Defense argues media coverage of man accused in stepdaughter AJ Hadsell’s death will impact jury selection

Virginia

COURTLAND, Va. (WAVY) – Wesley Hadsell, the Norfolk man facing charges in connection with the death of his 19-year-old stepdaughter AJ, went before a judge Thursday afternoon and asked for his trial to be moved outside of Hampton Roads. 

The 19-year-old first went missing while she was home in Norfolk on spring break in 2015. Her body was found a month later in a ditch behind an empty home in Southampton County. Her father was charged with first- and second-degree murder in connection with her death.

During a court hearing, Hadsell’s lawyer argued the intense media coverage since the case began will make finding an unbiased local jury extremely unlikely.

The defense motion filed in court was more than 130 pages long and included a wide range of media coverage of the case. A variety of news sources, ranging from local outlets to People Magazine, have picked up the story.

Hadsell’s defense attorney also subpoenaed the lead investigator for the Norfolk Police Department to testify Thursday about the damage of local media coverage in the case. The investigator said that the informants, due to media coverage, will not be credible witnesses.

While the judge decided not to make a ruling on the motion Thursday, he didn’t rule out revisiting it if issues arise during jury selection. 

Hadsell and his lawyer brought several other motions before the judge Thursday.

Those motions include:

  • A request to not to allow any jailhouse informants
  • A request to limit the amount of photos that prosecutors can use in the case
  • A request for the prosecution to lay out the theory of the case so the defense can know whether prosecutors intend to pursue the first- or second-degree murder charge in the trial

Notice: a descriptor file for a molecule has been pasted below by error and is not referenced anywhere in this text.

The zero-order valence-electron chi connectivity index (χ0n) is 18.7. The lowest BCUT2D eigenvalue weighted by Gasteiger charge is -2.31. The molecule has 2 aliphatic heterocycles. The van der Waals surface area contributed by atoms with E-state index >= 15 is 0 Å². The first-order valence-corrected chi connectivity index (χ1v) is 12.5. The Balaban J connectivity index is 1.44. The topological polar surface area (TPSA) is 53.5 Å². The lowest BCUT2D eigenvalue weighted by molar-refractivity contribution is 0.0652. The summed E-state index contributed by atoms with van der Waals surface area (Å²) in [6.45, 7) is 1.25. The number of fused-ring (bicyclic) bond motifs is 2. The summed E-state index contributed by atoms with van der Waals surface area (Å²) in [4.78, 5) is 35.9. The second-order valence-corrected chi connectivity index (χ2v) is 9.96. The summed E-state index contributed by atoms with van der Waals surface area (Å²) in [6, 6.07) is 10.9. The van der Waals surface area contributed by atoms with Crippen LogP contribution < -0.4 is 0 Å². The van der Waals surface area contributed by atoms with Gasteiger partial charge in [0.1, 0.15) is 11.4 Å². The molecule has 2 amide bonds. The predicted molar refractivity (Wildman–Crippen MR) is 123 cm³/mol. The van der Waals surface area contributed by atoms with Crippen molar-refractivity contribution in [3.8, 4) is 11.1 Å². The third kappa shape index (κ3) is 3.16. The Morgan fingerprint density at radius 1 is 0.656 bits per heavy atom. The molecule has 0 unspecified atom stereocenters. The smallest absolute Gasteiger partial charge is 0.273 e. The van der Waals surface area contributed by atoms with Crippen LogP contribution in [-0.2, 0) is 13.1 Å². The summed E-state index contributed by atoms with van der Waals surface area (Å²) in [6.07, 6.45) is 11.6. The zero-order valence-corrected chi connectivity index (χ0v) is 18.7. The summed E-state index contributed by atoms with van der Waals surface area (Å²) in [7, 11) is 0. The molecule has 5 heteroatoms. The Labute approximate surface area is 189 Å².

Another motion filed requested the judge deny all jailhouse witnesses from testifying at the upcoming trial. The defense gave the judge a number of emails to read, arguing those emails show a pattern of leaks of pertinent information by law enforcement to the media. The defense said those leaks shaped the informants’ testimony. The defense also provided evidence showing certain lawyers leaked information about the case to their clients in order for the clients to profit. 

The Norfolk Police lead investigator also testified there have been leaks in the department: someone leaked GPS route evidence to the media and police do not know how it happened. Also, the investigator claimed someone tampered with evidence.

The judge noted he was appalled by the information about the leaks, however it only referenced specific individuals. The judge denied the motion because he didn’t want to put a “blanket ban” on jailhouse informants for the trial. 

The defense also submitted a motion to limit the number of photos of AJ Hadsell’s body that could be showed to the jury during trial. The reasoning outlined in court documents by the defense said the commonwealth’s attorney liked to “saturate the jury with sensational picture after sensational picture, after sensational picture.”

The judge also denied that motion. 

The final motion filed by the defense asked the prosecution to lay out its theory of what happened to AJ and why prosecutors say her stepfather is responsible for her death. Right now, Hadsell faces two murder charges, a first-degree charge and a second-degree charge. As Hadsell prepares his defense, his lawyer argued he needs to know what exactly he’s defending. 

The judge also denied this motion, saying the indictment speaks for itself and covers everything the commonwealth’s attorney is legally required to provide. 

Hadsell was also arraigned Thursday on two new drug charges for possession of a schedule III substance while behind bars. He pleaded not guilty. 

Hadsell will be back in court for a preliminary hearing Dec. 16. His trial is scheduled to start in Southampton County in February. 

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